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Critical water shortage in Mariupol forces people to collect water from puddles - mayor's adviser

Saturday, 18 June 2022, 11:47
Critical water shortage in Mariupol forces people to collect water from puddles - mayor's adviser


The water supply problem in Mariupol is getting worse, with people being forced to take water from puddles after pipe leakages.

Source: Petro Andriushchenko, adviser to the Mayor of Mariupol, on Telegram


Quote from Andriushchenko: "Mariupol. The problem with drinking water is gaining momentum - to the point where there just isn’t any, especially in places where the occupiers have reported that they have [allegedly] restored the water supply. People are forced to literally take non-potable water from puddles and use it for life."

Details: He posted a video of people in Mariupol collecting water from a puddle.

The mayor's adviser also said that the occupiers have stolen the equipment that operates the fountain in Theatre Square.


  • The siege of Mariupol by Russian troops started on 1 March. From the end of April, the defenders of Mariupol were surrounded inside the Azovstal plant: these consisted of members of the Azov Battalion of the National Guard, the marines, the border force and the police. They continued to hold the fort and asked the world to save them: the marines requested "extraction", while the Azov Battalion asked for at least their wounded personnel to be evacuated.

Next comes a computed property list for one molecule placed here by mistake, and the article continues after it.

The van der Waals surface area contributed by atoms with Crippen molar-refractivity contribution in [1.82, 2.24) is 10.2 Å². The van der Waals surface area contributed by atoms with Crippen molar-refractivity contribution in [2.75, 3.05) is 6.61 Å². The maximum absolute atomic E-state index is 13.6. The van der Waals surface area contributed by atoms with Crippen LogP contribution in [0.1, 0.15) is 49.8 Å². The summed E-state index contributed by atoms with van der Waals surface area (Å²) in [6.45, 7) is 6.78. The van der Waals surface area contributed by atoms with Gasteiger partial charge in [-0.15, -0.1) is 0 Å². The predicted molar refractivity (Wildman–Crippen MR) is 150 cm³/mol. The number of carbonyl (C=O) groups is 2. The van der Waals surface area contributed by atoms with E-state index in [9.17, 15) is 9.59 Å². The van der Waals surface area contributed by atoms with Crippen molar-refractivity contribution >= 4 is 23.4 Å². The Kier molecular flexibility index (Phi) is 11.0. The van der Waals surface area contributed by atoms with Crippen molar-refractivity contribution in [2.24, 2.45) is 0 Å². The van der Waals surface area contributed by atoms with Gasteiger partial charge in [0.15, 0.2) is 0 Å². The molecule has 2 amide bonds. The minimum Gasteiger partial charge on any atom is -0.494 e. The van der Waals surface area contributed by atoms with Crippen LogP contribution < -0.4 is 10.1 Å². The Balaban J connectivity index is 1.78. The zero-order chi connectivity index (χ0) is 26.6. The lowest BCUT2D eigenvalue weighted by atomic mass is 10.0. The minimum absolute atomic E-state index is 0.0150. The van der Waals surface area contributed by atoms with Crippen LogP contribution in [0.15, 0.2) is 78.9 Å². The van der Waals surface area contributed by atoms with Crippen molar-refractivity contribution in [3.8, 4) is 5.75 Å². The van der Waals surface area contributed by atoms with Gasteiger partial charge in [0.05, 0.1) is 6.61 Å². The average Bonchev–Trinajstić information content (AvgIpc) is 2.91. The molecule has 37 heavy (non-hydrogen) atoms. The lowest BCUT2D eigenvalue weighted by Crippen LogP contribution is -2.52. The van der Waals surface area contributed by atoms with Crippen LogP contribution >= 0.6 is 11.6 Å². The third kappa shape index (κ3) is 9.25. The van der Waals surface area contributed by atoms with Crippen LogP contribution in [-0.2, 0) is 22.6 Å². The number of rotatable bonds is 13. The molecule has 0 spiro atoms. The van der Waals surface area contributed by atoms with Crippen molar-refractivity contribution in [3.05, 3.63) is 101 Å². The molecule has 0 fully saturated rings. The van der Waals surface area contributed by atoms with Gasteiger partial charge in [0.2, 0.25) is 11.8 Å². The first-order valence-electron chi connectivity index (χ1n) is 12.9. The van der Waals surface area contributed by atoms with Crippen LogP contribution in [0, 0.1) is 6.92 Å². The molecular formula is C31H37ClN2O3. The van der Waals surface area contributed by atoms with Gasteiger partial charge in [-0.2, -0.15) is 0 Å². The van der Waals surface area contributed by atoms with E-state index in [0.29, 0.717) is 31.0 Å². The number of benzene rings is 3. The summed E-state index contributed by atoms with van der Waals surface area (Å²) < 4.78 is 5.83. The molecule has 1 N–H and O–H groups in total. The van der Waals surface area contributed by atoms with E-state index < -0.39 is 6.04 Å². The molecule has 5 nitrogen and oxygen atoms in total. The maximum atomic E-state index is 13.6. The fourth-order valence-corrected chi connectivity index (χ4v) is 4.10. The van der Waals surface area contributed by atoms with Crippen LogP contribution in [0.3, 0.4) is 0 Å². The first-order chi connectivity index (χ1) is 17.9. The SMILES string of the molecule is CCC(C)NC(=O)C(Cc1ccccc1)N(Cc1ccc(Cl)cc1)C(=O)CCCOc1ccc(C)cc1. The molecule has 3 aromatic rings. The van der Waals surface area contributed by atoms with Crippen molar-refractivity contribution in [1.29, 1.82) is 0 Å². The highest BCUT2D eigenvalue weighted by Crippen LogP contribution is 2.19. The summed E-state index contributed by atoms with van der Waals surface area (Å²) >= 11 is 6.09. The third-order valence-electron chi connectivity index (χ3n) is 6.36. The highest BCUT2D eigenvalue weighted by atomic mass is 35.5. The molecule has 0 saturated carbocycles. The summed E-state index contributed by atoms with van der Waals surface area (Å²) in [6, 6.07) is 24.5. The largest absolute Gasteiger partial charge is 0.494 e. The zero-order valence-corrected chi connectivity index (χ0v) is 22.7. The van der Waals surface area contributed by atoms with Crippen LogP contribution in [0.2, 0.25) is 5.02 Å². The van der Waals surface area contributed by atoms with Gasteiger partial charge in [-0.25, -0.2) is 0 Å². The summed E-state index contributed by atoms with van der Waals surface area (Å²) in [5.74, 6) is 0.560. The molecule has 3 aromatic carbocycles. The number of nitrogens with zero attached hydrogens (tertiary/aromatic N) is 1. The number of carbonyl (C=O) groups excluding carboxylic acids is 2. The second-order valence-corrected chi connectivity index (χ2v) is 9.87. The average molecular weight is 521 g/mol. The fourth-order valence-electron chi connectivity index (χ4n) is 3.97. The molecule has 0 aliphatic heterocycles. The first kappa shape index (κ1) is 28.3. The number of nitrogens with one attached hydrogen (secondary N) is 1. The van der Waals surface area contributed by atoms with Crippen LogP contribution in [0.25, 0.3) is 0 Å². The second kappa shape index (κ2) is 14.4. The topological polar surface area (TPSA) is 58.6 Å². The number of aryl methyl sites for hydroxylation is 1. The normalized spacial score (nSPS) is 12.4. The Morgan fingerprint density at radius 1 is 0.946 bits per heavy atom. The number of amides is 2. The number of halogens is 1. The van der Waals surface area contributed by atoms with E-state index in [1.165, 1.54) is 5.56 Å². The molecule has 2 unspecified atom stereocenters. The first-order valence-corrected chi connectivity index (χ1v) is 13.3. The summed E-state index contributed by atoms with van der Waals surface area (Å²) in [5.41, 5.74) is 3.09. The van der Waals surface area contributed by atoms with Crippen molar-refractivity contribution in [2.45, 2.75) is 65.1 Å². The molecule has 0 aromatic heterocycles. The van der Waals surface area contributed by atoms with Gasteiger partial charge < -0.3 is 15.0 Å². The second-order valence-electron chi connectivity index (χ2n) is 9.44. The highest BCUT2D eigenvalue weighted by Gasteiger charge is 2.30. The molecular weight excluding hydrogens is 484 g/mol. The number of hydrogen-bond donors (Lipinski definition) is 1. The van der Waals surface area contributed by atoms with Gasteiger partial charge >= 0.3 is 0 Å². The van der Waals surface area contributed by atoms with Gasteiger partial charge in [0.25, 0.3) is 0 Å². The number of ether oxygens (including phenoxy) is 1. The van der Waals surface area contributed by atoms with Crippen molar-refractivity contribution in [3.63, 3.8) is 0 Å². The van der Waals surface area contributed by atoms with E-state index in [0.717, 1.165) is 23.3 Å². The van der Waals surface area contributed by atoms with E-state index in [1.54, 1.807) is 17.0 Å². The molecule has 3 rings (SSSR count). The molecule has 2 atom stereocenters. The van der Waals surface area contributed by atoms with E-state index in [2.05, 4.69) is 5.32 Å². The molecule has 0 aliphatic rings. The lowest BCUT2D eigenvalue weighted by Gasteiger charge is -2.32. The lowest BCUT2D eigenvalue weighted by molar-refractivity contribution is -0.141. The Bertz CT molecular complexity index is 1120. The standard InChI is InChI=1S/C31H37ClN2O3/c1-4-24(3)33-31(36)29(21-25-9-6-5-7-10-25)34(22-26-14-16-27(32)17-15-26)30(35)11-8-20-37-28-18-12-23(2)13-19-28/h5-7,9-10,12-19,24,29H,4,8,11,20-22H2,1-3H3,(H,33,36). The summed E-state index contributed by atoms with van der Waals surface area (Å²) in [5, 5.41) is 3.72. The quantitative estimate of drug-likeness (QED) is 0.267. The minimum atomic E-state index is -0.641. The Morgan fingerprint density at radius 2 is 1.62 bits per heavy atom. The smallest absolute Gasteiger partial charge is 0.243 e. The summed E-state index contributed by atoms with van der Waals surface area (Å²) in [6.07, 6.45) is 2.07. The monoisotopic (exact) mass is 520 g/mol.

• On the night of 17 May, the General Staff of the Armed Forces of Ukraine announced that the Mariupol garrison had completed its combat mission and the commanders now had the order to save the lives of the personnel. On 16 May, the evacuation of severely wounded fighters to occupied territory started. All the rest were to be extracted in several stages. Officially, they were taken prisoner. The Ukrainian government is planning their exchange.
  • On 20 May, the Ministry of Defence of the Russian Federation announced that all the Azovstal fighters had been extracted and that on 16 May, 2,439 people had come out of the bunkers, whom the Russians now considered prisoners of war.
  • Mariupol is now occupied. The Russians have renamed the city's Freedom Square "Lenin Square".
  • Vehicles with loudspeakers are driving around the streets of the destroyed city broadcasting Russian propaganda.
  • According to the city council of Mariupol, 10,000 residents could die from infectious diseases by the end of 2022.

The occupiers have deported 50,000 Mariupol residents.